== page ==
I 'talked' about the importance of the meter in lyrics every once in a while. Actually, the most important aspect to achieve consistence in your lyrics is having consistent endings in corresponding lines. Lines can end on a stressed syllable or unstressed.
tires screeched, I heard a bang and some crunching noise
somebody screamed, then there was a timid, whining voice
it just happens, just like that, someone may be blamed
you can reason, you can argue, the result's the same
All lines end on a stress here. But the beginnings differ. In most cases it's okay to add an unstressed syllable at the beginning of a line. In the music this will have to become an upbeat, a note (= syllable) that is sung before the first beat of the next bar. The first line begins with an accented note, the second needs an upbeat to match the pattern (just imagine that the first syllable - "some" - was not there to see what I mean).
Here, we have the same rhyming pattern as in the first example - AABB - yet different endings. The 'A'-rhymes (blood - mud) are stressed, the 'B'-rhymes are unstressed. Both lines begin with upbeats. Let me indicate the beginnings of the bars to show you:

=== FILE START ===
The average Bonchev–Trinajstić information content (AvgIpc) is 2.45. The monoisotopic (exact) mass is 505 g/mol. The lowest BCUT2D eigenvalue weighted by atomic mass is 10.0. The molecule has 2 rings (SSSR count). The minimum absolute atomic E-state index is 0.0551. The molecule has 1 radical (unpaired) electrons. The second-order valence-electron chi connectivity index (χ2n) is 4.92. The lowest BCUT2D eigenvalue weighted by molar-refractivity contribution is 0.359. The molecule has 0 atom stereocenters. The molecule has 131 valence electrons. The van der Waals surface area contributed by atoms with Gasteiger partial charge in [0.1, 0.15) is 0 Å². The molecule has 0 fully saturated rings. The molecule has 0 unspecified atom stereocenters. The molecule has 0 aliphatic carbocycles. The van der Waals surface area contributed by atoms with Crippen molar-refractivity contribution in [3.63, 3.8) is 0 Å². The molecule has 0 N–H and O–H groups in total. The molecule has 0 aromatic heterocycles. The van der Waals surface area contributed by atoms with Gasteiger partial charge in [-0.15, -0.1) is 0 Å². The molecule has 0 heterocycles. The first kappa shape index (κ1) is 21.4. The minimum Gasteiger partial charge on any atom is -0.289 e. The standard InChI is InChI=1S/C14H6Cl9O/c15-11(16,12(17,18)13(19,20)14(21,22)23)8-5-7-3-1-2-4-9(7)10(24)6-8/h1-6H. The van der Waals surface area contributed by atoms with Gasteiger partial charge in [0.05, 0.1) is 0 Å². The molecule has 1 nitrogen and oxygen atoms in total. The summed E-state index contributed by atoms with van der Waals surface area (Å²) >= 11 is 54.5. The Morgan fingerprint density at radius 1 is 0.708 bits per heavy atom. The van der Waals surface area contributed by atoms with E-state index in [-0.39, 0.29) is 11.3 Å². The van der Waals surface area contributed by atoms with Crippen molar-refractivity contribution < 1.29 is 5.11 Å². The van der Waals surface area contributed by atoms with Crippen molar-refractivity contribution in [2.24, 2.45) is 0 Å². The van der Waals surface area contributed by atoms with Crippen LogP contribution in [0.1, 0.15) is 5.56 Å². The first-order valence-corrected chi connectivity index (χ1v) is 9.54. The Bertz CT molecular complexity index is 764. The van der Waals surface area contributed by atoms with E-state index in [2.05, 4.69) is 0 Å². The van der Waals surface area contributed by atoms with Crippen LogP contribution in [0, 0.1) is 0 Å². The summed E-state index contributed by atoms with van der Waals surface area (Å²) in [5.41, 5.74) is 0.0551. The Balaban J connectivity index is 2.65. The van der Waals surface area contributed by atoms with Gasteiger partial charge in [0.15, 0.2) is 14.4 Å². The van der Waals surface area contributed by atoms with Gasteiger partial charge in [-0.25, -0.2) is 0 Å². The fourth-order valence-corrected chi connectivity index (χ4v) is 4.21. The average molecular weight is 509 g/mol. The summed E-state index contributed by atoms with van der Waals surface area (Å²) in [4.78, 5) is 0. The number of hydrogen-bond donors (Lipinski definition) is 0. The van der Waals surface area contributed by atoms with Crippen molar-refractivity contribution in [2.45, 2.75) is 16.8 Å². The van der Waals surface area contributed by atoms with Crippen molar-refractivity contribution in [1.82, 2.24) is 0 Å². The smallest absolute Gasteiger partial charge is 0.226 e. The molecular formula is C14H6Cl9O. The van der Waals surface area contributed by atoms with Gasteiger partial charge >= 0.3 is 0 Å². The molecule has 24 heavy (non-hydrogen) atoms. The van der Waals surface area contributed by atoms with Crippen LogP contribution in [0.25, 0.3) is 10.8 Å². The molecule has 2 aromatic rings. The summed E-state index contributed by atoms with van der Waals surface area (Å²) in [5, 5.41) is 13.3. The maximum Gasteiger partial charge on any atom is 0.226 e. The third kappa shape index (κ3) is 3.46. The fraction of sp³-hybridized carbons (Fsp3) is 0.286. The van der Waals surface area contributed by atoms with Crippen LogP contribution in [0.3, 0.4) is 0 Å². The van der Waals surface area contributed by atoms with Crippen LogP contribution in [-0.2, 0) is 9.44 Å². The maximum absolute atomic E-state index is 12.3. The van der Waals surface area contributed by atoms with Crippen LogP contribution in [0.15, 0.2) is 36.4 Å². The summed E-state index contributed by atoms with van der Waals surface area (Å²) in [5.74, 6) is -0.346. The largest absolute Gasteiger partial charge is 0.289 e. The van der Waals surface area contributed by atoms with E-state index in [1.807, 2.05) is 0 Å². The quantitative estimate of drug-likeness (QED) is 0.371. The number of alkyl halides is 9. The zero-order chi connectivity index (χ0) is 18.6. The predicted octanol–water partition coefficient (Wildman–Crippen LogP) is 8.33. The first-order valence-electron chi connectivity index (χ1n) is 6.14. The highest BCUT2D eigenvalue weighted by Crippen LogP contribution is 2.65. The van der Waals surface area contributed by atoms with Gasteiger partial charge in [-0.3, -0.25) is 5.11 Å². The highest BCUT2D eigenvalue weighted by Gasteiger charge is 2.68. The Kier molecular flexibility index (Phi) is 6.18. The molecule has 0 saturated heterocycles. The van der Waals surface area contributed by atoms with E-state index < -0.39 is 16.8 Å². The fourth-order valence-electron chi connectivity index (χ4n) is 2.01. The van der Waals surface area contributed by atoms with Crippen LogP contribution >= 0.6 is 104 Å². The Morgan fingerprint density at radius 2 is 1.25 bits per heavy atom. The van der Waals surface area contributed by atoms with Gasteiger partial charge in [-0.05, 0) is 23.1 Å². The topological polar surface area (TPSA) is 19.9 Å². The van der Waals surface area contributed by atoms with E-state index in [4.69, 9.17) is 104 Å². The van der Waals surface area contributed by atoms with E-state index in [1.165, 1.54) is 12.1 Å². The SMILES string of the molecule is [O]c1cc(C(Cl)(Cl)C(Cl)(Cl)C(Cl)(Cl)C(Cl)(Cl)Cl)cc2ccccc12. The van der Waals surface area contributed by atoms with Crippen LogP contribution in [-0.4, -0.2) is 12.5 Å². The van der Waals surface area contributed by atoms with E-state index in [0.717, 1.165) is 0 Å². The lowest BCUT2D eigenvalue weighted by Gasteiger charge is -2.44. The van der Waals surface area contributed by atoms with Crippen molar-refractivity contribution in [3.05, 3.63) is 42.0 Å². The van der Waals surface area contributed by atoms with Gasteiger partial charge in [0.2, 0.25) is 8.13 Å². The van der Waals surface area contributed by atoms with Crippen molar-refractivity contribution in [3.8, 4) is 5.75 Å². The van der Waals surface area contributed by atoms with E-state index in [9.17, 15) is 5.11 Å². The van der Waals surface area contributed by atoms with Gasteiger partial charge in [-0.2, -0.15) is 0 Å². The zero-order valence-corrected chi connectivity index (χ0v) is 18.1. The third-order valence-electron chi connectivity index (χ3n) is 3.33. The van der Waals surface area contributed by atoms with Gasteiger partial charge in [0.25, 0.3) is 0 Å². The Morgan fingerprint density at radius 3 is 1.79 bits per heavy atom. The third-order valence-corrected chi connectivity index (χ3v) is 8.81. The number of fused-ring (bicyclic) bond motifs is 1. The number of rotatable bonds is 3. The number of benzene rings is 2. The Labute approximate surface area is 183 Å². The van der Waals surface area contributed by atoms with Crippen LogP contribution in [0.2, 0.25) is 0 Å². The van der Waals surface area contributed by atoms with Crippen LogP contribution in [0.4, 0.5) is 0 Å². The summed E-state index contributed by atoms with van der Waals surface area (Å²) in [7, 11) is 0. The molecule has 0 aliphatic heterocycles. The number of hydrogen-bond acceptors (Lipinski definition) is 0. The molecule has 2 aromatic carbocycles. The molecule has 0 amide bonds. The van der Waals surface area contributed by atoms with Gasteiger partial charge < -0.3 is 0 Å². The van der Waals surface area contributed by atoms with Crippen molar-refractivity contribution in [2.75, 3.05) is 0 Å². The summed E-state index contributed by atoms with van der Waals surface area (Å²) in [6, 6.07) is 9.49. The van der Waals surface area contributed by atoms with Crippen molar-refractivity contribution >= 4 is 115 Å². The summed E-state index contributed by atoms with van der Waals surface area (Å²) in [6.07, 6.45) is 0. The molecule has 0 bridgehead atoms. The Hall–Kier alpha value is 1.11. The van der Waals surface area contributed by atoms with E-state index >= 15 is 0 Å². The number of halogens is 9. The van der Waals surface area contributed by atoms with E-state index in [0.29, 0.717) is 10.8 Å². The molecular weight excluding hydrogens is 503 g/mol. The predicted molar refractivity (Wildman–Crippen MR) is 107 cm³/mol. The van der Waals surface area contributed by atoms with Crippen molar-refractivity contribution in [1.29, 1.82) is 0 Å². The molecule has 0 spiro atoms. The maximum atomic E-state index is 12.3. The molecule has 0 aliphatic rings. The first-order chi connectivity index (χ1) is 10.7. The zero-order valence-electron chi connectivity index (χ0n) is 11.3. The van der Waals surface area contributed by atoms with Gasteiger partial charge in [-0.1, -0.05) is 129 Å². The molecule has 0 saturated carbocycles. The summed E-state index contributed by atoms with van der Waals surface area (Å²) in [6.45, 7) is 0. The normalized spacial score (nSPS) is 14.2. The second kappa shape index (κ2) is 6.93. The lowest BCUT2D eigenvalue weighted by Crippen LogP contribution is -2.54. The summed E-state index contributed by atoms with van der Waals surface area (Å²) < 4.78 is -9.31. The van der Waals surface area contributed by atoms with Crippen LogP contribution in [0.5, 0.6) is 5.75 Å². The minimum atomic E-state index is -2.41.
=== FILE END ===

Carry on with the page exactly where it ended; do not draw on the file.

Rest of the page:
I # need to spill blood
rub your # face in the mud
You can also add extra notes (or - on the contrary - a rest) within the line:
# tires screeched
I # heard a bang
# and some crunching
# then there was
a # timid, whining
In this verse -
I'm a#fraid, we'll never # know
that the # truth will never # show
and our # memories will never # go
three - short - notes are needed for "memories" where only one note represents "-fraid" or "truth".
Note, that rhyme structure and meter also should correspond. If, for example, you tried to rhyme simple words like "me" or "sea" (stressed) with an adverb like "absolutely" (unstressed) the meter would be 'off' although the rhyme seems to be there.
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